Balls to the Wall

Article by Robert Barry about Philip Vermeulen's installation, Boem Boem Physical Rhythm Machine, published in The Wire, February 2018.

The Boem Boem is a physical rhythm machine powering its beats from two MIDI-controlled tennis ball cannons. It will be firing spheres of fluorescent yellow felt against the walls of Berlin’s Berghain nightclub at 150 kilometres per hour throughout this year’s CTM festival. “After a while,” its Dutch born artist-inventor Philip Vermeulen claims, “it becomes funky.” It sounds like a potential death trap – and for one Austrian sound engineer, it nearly was. Back in September, deploying the Boem Boem at an installation at the Ars Electronica Festival in Linz, Vermeulen found himself exhausted by its gruelling schedule of early morning soundchecks. One such morning, an angry sound engineer from the venue next door rushed into the room, pissed off that his rehearsal time was being interrupted by the insistent thock-thock-thock of Vermeulen’s balls banging against the adjoining wall. Usually, he explains, “people see that it’s dangerous, so they don’t get close”. But on this occasion, the irate engineer happened to run into the firing line during a gap in the composition. With Vermeulen and his team too tired to react, nobody warned him that things were just about to start flying. “So he got hit by the balls pretty hard,” Vermeulen recalls, wincing. “But he survived. He said it was OK…” Such incidents are meat to Vermeulen. The palpable sense of danger his machine inspires is a part of what attracts him to it, that “fight or flight response” kicking in for the visitor who then slowly, tentatively, has to learn to “trust the installation”, as he puts it. “I find it interesting to have this contradiction,” he continues, “where it’s kind of dangerous but at the same time it’s kind of attractive.” By way of influences, Vermeulen cites the “sublime” installations of Austrian artist Kurt Hentschlager, which reveal a determination to “push entertainment to the max, to the point where it’s not fun any more”. But it’s not just about entertainment through pain. For Vermeulen, the physically charged environment created by his Boem Boem machine is a means of breaking through the passivity of the audience and placing people in a state of high alert. The machine itself becomes a puzzle to work through even as its infectious rhythms spur the body to movement. One of the ways he’s shifting the piece up a gear since Linz is through the use of strobes, shrouding the audience in darkness to begin with, then bringing in the flashing lights, timed in order to “freeze the moment it hits the sound box”. With Berghain being a so much bigger and more characterful venue than any place the Boem Boem has previously appeared, Vermeulen felt the need to find some way of wresting attention away from the building, “to bring the power back to the installation instead of the space itself”. Just yesterday, he had a friend round who’s a whizz with Max/MSP, “so we have been doing some small little tests”. The Boem Boem started life as Vermeulen’s graduation project for the ArtScience Interfaculty housed between the Royal Academy of Art and the Royal Conservatoire in The Hague. It’s the latest in his series of installations exploring what he calls “the visceral element of sound. I like installations which kind of blow you away, which smash your reasoning,” he says. But if it’s the mind he sets out to alter, his starting point is always the body. In the beginning, there was rhythm – and for Vermeulen, the body in rhythm has long provided a path to the mind and language. Growing up in a small town in the northeastern Netherlands, the young Vermeulen had slightly delayed speech and language development. “I started talking a little bit late,” he tells me, “so I couldn’t really express myself – only by music.” Without words, he danced. “I could have a lot of energy,” he recalls, “so I guess music worked really well on me.” By the age of four, his parents bought him a drum kit to help him express himself. By 14, he was playing in punk bands, as well as what he describes as an “alcoholic orchestra”. At the same time, he was proving himself to be a skilled field hockey player. He was the goalkeeper and eventually ended up tending goal for the regional youth team – “just underneath the national team”, he says with pride. All was going Kyle Tryhorn well “until the moment that I got afraid of the ball”. The was 2005. Vermeulen’s team had acquired a machine to automatically shoot balls by way of testing the goalie’s skills. “They were behind the machine, and they were just firing balls to me,” he remembers with a shudder. “And of course they were as well aiming at my balls. I think at that moment, the fear kicked in.” He never looked back. The story of Vermeulen’s encounter with the hockey ball machine contains an uncanny anticipation of his current project. Back then, he was still listening to gabba, punk, metal – “anything which had a lot of energy and anger in it,” he says. But soon after, his tastes began to mature and grow calmer (he still loves the “immersive” qualities of gabba, what he calls its “weird funkiness laying around behind the corner”). In a sense, the Boem Boem combines the violence and energy of his youthful obsessions with the more avant garde interests of his later years, channelling all that visceral force into physically and psychologically compelling works of head-scratching intensity. As a student, he went first to the Dutch film academy before switching to fine art. He quit for two years before discovering “by accident” the ArtScience Interfaculty. “They were doing just what I wanted to do,” he says, “which is just experimenting and using different parameters to make compositions out of the weirdest things you can imagine.” Vermeulen continues to make compositions out of the weirdest things you can imagine, and 2018 is already shaping up to be a busy year for him. After CTM, the Boem Boem hits the road on a short tour before its creator takes up a residency in Arnhem. He has plans for a new installation “playing with the smallest amount of light you can see,” as well as another machine involving high frequencies and stretched cloth, which he describes as “kind of a fuck machine”. Here’s hoping no one gets injured by that one.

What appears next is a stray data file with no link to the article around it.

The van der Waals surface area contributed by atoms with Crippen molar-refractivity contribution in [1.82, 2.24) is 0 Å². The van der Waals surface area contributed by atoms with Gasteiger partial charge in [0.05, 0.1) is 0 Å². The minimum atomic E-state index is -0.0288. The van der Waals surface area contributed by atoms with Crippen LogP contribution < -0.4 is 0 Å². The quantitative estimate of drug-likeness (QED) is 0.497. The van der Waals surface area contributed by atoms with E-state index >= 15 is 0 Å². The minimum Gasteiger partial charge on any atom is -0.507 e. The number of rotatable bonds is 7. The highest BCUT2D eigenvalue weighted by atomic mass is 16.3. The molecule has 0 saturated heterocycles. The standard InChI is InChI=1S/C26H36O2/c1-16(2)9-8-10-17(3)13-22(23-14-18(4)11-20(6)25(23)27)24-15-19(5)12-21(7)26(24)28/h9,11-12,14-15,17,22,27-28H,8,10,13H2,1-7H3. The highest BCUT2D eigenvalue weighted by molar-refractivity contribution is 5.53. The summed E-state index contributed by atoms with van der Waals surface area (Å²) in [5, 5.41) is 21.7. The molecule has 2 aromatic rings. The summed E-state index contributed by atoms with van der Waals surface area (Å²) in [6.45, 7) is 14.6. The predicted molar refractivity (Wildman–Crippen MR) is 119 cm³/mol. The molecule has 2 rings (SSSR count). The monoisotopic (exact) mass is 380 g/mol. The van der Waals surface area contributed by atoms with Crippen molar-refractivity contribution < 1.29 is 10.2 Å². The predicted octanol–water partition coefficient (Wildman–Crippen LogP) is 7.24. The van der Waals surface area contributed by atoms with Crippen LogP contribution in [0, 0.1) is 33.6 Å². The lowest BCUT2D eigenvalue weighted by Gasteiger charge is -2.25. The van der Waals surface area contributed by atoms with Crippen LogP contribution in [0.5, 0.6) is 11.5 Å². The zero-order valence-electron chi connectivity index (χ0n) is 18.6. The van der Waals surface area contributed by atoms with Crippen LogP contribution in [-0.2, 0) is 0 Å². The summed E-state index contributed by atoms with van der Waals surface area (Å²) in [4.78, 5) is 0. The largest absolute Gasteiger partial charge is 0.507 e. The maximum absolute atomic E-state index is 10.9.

Philip Vermeulen’s Boem Boem is at Berlin’s Berghain until 2 February: see: ctm-festival.de

Robert Barry

Published in The Wire February 2018: www.thewire.co.uk/issues/408